Equaleasy – Buoyancy and equalisation
How many times have our ears warned us that we were descending?
It is often the ear, the part of our anatomy most sensitive to increasing pressure, that signals us of an unplanned descent. Not surprisingly, it is also one of the most frequent victims of poor buoyancy control.
A fundamental technique.
Buoyancy control is essential for the comfort and the safety of the dive. We will never stop repeating that fact. Poor buoyancy control increases air consumption, but more importantly, it affects the diver’s vertical speed control. This begins with weighting: A diver carrying excess weight has to put more air in their buoyancy compensation device (BCD), which amplifies the effect of pressure changes at depth. A drysuit behaves in the same way. A swift change of volume in a drysuit or BCD can lead to fast ascents or unwanted descents.
Divers who are overweighted and fail to compensate this by putting additional gas in their BCDs display a very typical trim: an upright position with fins down. In order not to sink, these divers are forced to fin continuously, putting the sea bottom at risk and possibly causing loss of visibility if they stir up the sand. On the other hand, divers who are not wearing enough weight or have too much air in their BCD are typically in a head-down trim. An inexperienced diver will find difficult to reach the dump valve on the lower back of the BCD. In a drysuit, a head-down position causes air to become trapped in the feet, necessitating emergency countermeasures.
A common diving accident.
The most dangerous consequences of poor buoyancy control are a rapid ascent or missed decompression stop. These mistakes can take a diver straight into the hyperbaric chamber. The risk of barotrauma may seem small compared to the risk of decompression sickness (DCS). However, the numbers tell a different story. The most frequent diving injury is barotrauma, not DCS. Lack of proper buoyancy control is a major factor in many cases of barotrauma.
However, a diver doesn’t need to plunge into the abyss or shoot to the surface to get hurt. Repetitive, sudden depth changes can easily damage the ears. Instructors taking students up and down during the course, often assisting them with both hands and not focusing on their own buoyancy, are an example. Instructors sometimes fail to equalise with the right frequency, which can result in barotrauma. Unfortunately, many are unfamiliar with the hands-free equalisation technique, which is described in the EqualEasy course. No matter what the cause may be, any uncontrolled descent stresses our ears.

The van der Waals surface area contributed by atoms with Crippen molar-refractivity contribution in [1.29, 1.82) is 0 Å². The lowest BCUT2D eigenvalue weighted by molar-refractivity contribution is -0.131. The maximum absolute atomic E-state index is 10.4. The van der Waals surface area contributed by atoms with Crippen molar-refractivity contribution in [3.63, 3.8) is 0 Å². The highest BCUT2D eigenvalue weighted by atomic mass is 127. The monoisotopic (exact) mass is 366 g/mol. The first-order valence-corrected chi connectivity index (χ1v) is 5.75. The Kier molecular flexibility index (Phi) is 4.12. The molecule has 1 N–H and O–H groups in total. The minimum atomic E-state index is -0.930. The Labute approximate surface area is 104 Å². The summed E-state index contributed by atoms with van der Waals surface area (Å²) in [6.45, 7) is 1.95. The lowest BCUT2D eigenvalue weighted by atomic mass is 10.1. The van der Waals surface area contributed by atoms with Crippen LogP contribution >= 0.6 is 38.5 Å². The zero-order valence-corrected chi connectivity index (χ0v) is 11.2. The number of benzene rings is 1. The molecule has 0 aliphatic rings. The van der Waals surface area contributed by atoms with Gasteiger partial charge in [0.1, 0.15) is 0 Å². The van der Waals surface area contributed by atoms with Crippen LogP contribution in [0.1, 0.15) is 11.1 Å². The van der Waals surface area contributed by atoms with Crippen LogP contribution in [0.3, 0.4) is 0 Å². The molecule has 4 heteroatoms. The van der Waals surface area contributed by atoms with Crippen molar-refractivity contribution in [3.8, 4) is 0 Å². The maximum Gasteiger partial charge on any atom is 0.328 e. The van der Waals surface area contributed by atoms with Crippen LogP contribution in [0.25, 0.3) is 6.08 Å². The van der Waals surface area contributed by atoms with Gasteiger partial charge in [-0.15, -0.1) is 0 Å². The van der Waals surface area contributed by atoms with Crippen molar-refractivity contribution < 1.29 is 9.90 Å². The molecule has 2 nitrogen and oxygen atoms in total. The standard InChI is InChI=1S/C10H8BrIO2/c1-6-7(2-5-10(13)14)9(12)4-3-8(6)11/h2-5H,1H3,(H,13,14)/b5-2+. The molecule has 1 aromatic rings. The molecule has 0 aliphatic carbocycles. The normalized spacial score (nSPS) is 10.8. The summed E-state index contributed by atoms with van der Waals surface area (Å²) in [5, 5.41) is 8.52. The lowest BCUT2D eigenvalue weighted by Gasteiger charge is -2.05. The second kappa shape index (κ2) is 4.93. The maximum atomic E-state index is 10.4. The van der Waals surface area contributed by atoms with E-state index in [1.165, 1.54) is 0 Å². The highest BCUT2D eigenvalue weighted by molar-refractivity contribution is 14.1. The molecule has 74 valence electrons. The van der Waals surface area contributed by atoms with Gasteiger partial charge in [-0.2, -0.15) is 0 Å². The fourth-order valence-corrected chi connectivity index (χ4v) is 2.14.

How to save the ears.
Let’s go back to our lessons from open water training: While holding a normal breath and with an empty BCD (and a near-empty cylinder), a diver in a recreational configuration should float at eye level. It’s a method that works with reasonable reliability. Beware the old saying, “better a kilo more than a kilo less.” Being too generous with the extra kilos carries its own hazards.
Once underwater, divers should rely primarily on their BCD, then on regulating their lung volume during the breathing cycle to maintain proper buoyancy. In contrast, a frantic and sole use of the BCD would soon turn a diver into a yo-yo. As for dealing with equalisation, it is better to be proactive rather than reactive: if we know we are going to ascend, we should be ready to deflate the BCD. If we know we have to descend, we should avoid releasing too much gas, especially if we are already at depth. In addition, during the dive, it’s good to check the position of our legs and head—their position not only shows us what is happening with our trim, but also with our buoyancy.
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About the author
DAN Member since 1997, Claudio Di Manao is a PADI and IANTD diving instructor. He’s the author of a series of books and novels about diving, including Shamandura Generation, an exhilarating portrait of Sharm el Sheikh’s diving community. He collaborates with magazines, radios and newspapers, talking and writing about diving safety, marine life and travels.